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Math Help - Prove this proposition

  1. #1
    Super Member dhiab's Avatar
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    Prove this proposition

    Prove :
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  2. #2
    Senior Member TriKri's Avatar
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    here's a solution:

    Suppose \frac{a^2+b^2}{a^2-b^2} is an integer. Then we have

    \frac{a^2+b^2}{a^2-b^2} = \frac{a^2-b^2}{a^2-b^2}+\frac{2b^2}{a^2-b^2} = 1+\frac{2b^2}{a^2-b^2} \in \mathbb{N}\Leftrightarrow\frac{2b^2}{a^2-b^2} \in \mathbb{N}

    \Leftrightarrow 2b^2 = n(a^2-b^2), n\in\mathbb{N} \Leftrightarrow (n+2)b^2 = na^2 \Leftrightarrow

    Set p=\frac{a}{gcd(a,\ b)} and q=\frac{b}{gcd(a,\ b)}, where gcd(a, b) is the greatest common divisor of a and b. Note that both p and q are integers but that they don't have any common prime factor.

    (n+2)b^2 = na^2\Leftrightarrow(n+2)q^2=np^2\Leftrightarrow\fr  ac{n+2}{p^2}=\frac{n}{q^2}=\frac{j}{k},\ j,\ k \in\mathbb{N},\ gcd(j,\ k) = 1

    Every prime factor in k also has to be in p^2 and q^2, but since gcd(p,\ q)=1, p^2 and q^2 share no prime factors. So k = 1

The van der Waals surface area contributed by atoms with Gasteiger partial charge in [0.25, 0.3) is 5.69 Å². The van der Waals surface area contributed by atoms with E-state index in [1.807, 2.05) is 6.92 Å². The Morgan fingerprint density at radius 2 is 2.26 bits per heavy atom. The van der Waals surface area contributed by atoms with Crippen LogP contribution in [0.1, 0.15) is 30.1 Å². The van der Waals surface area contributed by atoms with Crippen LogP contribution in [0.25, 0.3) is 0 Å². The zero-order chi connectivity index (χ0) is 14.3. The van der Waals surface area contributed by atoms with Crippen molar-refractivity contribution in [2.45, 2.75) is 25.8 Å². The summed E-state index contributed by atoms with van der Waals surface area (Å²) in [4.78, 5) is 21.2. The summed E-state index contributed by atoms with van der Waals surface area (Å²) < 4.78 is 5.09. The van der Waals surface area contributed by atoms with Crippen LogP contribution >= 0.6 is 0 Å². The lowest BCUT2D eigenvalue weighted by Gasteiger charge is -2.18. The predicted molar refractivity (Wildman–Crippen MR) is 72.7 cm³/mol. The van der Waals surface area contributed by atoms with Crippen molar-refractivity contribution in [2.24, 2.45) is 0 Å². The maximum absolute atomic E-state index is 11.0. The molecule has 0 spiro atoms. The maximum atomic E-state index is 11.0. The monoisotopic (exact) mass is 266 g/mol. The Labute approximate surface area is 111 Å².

\therefore\ n+2=jp^2\text{ and }n=jq^2

    p^2=q^2+\frac{2}{j} < q^2+2q+1=(q+1)^2

    a > b\Leftrightarrow p > q

    \therefore\ q < p < q+1

    But there are no integers in the interval (q, q+1).

    So \frac{a^2+b^2}{a^2-b^2} cannot be an integer.
    Last edited by mr fantastic; October 22nd 2009 at 06:06 AM.
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  3. #3
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    Simpler

    Suppose \frac{a^2+b^2}{a^2-b^2}=n\in\mathbb{N}. (Start by noticing n\neq1 else b=0.) Rearranging, \frac{a^2}{b^2}=\frac{n+1}{n-1}=\frac{n^2-1}{(n-1)^2}. So n^2-1=\frac{a^2}{b^2}(n-1)^2. Since n\neq1, the RHS is a perfect nonzero square. The LHS is one less than a perfect square. No two squares differ by only one in the naturals. QED
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  4. #4
    Senior Member TriKri's Avatar
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    Nice.
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